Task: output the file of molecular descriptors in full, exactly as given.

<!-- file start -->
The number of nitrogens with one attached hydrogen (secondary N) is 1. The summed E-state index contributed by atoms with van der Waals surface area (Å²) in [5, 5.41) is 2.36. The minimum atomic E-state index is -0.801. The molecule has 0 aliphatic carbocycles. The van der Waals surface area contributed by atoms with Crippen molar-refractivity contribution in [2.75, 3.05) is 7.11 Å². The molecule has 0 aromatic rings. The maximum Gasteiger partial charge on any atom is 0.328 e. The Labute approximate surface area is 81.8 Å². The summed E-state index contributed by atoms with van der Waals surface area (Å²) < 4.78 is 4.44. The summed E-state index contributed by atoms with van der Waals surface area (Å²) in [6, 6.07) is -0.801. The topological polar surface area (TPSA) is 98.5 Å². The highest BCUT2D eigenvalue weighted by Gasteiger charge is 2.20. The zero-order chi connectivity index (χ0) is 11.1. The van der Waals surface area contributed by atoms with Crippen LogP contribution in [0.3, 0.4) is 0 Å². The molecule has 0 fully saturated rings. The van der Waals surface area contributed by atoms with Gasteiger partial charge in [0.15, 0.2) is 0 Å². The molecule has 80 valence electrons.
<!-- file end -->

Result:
The number of nitrogens with one attached hydrogen (secondary N) is 1. The summed E-state index contributed by atoms with van der Waals surface area (Å²) in [5, 5.41) is 2.36. The minimum atomic E-state index is -0.801. The molecule has 0 aliphatic carbocycles. The van der Waals surface area contributed by atoms with Crippen molar-refractivity contribution in [2.75, 3.05) is 7.11 Å². The molecule has 0 aromatic rings. The maximum Gasteiger partial charge on any atom is 0.328 e. The Labute approximate surface area is 81.8 Å². The summed E-state index contributed by atoms with van der Waals surface area (Å²) < 4.78 is 4.44. The summed E-state index contributed by atoms with van der Waals surface area (Å²) in [6, 6.07) is -0.801. The topological polar surface area (TPSA) is 98.5 Å². The highest BCUT2D eigenvalue weighted by Gasteiger charge is 2.20. The zero-order chi connectivity index (χ0) is 11.1. The van der Waals surface area contributed by atoms with Crippen LogP contribution in [0.3, 0.4) is 0 Å². The molecule has 0 fully saturated rings. The van der Waals surface area contributed by atoms with Gasteiger partial charge in [0.15, 0.2) is 0 Å². The molecule has 80 valence electrons.